World Oceans Day seeks to inform the public about the impact of human activity on the ocean. In the past 30 years, more than 20 million bottle caps have been collected during beach cleaning activities. These caps degrade very slowly and are a danger to sea life who mistake them for food. Whitepine Studios offers workshops for young children that transform them into socially engaged artists. They learn the importance of conservation and use recycled materials to create unique works of art.
We remember and honor all of the brave men and women of the military who have given their lives to serve and protect the United States of America.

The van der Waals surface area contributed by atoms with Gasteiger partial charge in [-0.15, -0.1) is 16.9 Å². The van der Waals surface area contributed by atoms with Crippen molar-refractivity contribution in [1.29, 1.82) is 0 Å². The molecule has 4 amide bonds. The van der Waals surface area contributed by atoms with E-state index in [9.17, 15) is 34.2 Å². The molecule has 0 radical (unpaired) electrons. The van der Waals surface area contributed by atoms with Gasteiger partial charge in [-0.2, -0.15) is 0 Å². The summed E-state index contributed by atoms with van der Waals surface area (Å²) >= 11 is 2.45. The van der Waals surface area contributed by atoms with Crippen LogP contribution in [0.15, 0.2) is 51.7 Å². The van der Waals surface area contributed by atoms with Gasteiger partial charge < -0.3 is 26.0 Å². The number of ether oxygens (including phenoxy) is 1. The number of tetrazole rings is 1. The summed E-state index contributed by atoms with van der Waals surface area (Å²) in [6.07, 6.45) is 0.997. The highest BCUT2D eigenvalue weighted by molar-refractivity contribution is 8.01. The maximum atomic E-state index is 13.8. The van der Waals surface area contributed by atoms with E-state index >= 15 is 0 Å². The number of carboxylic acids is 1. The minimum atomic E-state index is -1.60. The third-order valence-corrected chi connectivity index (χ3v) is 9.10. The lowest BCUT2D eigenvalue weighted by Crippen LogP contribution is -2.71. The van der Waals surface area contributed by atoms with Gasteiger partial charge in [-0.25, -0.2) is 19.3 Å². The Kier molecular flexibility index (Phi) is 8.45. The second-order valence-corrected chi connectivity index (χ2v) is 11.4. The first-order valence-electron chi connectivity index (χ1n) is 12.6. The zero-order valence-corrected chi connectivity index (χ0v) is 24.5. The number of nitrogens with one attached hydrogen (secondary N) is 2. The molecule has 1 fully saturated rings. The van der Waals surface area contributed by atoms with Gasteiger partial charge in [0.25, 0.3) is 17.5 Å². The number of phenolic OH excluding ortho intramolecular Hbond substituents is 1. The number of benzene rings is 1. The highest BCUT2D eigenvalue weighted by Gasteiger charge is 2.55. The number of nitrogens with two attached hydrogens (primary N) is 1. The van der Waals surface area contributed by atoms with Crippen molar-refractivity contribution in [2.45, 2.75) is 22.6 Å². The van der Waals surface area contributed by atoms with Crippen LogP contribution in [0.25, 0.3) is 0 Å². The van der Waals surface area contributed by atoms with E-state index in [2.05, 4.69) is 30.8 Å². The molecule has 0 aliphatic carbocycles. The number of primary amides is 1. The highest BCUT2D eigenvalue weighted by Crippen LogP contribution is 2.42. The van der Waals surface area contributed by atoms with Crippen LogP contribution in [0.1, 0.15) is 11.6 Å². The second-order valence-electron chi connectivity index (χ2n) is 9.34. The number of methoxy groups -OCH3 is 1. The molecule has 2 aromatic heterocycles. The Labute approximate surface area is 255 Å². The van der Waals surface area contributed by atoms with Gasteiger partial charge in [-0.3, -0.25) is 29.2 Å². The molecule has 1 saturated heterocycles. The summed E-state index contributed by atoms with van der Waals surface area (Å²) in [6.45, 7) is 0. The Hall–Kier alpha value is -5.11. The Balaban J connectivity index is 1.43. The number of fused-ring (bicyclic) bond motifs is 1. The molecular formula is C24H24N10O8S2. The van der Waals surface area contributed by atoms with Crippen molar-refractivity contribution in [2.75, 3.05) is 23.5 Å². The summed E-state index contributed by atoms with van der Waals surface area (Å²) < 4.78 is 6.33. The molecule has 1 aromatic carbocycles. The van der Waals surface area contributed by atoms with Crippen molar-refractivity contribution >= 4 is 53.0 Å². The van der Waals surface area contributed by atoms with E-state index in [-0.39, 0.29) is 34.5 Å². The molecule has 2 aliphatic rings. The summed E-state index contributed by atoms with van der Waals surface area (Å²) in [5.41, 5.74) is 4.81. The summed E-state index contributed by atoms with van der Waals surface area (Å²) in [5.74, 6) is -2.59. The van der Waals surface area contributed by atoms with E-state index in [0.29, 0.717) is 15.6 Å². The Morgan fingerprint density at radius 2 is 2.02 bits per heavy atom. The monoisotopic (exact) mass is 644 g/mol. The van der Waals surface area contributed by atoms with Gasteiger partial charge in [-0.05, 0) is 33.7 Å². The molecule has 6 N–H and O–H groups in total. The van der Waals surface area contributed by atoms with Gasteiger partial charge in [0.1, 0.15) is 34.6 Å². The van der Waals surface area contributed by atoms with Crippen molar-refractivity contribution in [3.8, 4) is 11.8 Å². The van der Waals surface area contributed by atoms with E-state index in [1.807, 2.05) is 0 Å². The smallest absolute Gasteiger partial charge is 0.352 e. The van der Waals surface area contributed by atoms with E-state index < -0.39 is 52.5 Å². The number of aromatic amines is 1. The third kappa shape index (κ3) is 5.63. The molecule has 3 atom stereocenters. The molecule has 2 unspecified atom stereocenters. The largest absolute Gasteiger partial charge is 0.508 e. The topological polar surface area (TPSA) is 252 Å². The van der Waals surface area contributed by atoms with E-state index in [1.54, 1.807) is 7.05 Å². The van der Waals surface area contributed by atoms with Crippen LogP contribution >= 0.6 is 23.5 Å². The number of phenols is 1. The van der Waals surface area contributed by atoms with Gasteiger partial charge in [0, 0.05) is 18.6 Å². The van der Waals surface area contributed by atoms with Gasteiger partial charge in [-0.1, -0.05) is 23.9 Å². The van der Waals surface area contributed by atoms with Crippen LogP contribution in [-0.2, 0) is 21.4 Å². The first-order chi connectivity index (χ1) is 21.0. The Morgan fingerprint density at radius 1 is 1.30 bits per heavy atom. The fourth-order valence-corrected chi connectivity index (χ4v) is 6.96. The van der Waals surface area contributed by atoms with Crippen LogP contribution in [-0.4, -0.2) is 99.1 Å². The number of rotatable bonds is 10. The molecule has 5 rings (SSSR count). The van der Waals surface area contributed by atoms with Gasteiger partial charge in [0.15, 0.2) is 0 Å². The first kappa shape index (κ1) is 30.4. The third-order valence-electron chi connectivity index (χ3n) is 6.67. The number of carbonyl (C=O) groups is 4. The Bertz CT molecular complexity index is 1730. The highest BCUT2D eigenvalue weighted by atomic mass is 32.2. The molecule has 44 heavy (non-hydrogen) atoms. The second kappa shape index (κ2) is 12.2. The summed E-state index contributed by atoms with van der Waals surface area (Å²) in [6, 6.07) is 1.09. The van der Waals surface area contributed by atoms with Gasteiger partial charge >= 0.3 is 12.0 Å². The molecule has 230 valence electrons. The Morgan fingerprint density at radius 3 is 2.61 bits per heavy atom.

Whitepine Studios marks the 51st anniversary of Earth Day. Our Creative Director Kaili, was raised in the mountains of Utah and gained an early appreciation for wildlife and natural habitats. In her senior year of college her final project and thesis focused on de-extinction, the process of generating species that resemble extinct animals. She spent several months painting three 7 foot by 7 foot oil paintings. The triptych lays out a compelling visual narrative that returns us back to a place in the past where mammoths freely roamed in pristine landscapes, to present day zoos that seek to reproduce endangered species in captive unnatural environments, to her view of a future dystopian landscape resulting from limited conservation resources being redirected to an unpredictable, unproven science. It is primarily painted in the style of realism but employs elements of fantasy and symbolism. She used a variety of tools which allowed her to create interesting textures. Her intention was to inspire individuals to become engaged conservation stakeholders and to help save precious wildlife before they become extinct. What will you do to make our world a healthier, cleaner, happier place to live for future generations to come?